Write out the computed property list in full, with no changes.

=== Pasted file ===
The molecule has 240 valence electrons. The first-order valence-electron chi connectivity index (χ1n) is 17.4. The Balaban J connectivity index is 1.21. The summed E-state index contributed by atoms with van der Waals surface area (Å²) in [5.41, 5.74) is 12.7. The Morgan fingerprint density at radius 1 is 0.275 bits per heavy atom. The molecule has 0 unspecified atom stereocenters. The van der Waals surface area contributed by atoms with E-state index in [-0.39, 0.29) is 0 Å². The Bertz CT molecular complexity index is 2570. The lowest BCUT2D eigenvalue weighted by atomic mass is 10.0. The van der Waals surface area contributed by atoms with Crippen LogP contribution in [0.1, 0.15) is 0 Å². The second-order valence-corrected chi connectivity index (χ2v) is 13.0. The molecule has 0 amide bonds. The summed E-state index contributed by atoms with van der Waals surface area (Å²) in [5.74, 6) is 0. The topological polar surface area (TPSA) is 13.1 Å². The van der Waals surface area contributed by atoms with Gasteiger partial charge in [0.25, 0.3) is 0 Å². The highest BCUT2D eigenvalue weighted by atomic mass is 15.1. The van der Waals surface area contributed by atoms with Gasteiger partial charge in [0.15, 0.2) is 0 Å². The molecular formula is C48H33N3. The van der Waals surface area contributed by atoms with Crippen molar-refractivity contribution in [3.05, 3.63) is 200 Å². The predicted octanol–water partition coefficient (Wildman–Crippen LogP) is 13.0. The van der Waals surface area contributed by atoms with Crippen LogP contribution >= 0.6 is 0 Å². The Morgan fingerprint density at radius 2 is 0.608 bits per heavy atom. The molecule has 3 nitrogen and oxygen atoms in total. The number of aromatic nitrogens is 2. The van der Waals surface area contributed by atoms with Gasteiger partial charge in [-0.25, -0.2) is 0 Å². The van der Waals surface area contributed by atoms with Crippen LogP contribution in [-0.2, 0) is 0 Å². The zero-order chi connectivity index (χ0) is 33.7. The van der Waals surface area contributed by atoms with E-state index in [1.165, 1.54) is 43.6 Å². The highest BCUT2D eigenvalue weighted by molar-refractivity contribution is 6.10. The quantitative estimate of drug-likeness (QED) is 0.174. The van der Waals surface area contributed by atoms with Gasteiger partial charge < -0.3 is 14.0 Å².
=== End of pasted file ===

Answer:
The molecule has 240 valence electrons. The first-order valence-electron chi connectivity index (χ1n) is 17.4. The Balaban J connectivity index is 1.21. The summed E-state index contributed by atoms with van der Waals surface area (Å²) in [5.41, 5.74) is 12.7. The Morgan fingerprint density at radius 1 is 0.275 bits per heavy atom. The molecule has 0 unspecified atom stereocenters. The van der Waals surface area contributed by atoms with E-state index in [-0.39, 0.29) is 0 Å². The Bertz CT molecular complexity index is 2570. The lowest BCUT2D eigenvalue weighted by atomic mass is 10.0. The van der Waals surface area contributed by atoms with Crippen LogP contribution in [0.1, 0.15) is 0 Å². The second-order valence-corrected chi connectivity index (χ2v) is 13.0. The molecule has 0 amide bonds. The summed E-state index contributed by atoms with van der Waals surface area (Å²) in [5.74, 6) is 0. The topological polar surface area (TPSA) is 13.1 Å². The van der Waals surface area contributed by atoms with Gasteiger partial charge in [0.25, 0.3) is 0 Å². The highest BCUT2D eigenvalue weighted by atomic mass is 15.1. The van der Waals surface area contributed by atoms with Gasteiger partial charge in [0.15, 0.2) is 0 Å². The molecular formula is C48H33N3. The van der Waals surface area contributed by atoms with Crippen molar-refractivity contribution in [3.05, 3.63) is 200 Å². The predicted octanol–water partition coefficient (Wildman–Crippen LogP) is 13.0. The van der Waals surface area contributed by atoms with Crippen LogP contribution >= 0.6 is 0 Å². The Morgan fingerprint density at radius 2 is 0.608 bits per heavy atom. The molecule has 3 nitrogen and oxygen atoms in total. The number of aromatic nitrogens is 2. The van der Waals surface area contributed by atoms with Gasteiger partial charge in [-0.25, -0.2) is 0 Å². The van der Waals surface area contributed by atoms with Crippen LogP contribution in [-0.2, 0) is 0 Å². The zero-order chi connectivity index (χ0) is 33.7. The van der Waals surface area contributed by atoms with E-state index in [1.165, 1.54) is 43.6 Å². The highest BCUT2D eigenvalue weighted by molar-refractivity contribution is 6.10. The quantitative estimate of drug-likeness (QED) is 0.174. The van der Waals surface area contributed by atoms with Gasteiger partial charge < -0.3 is 14.0 Å².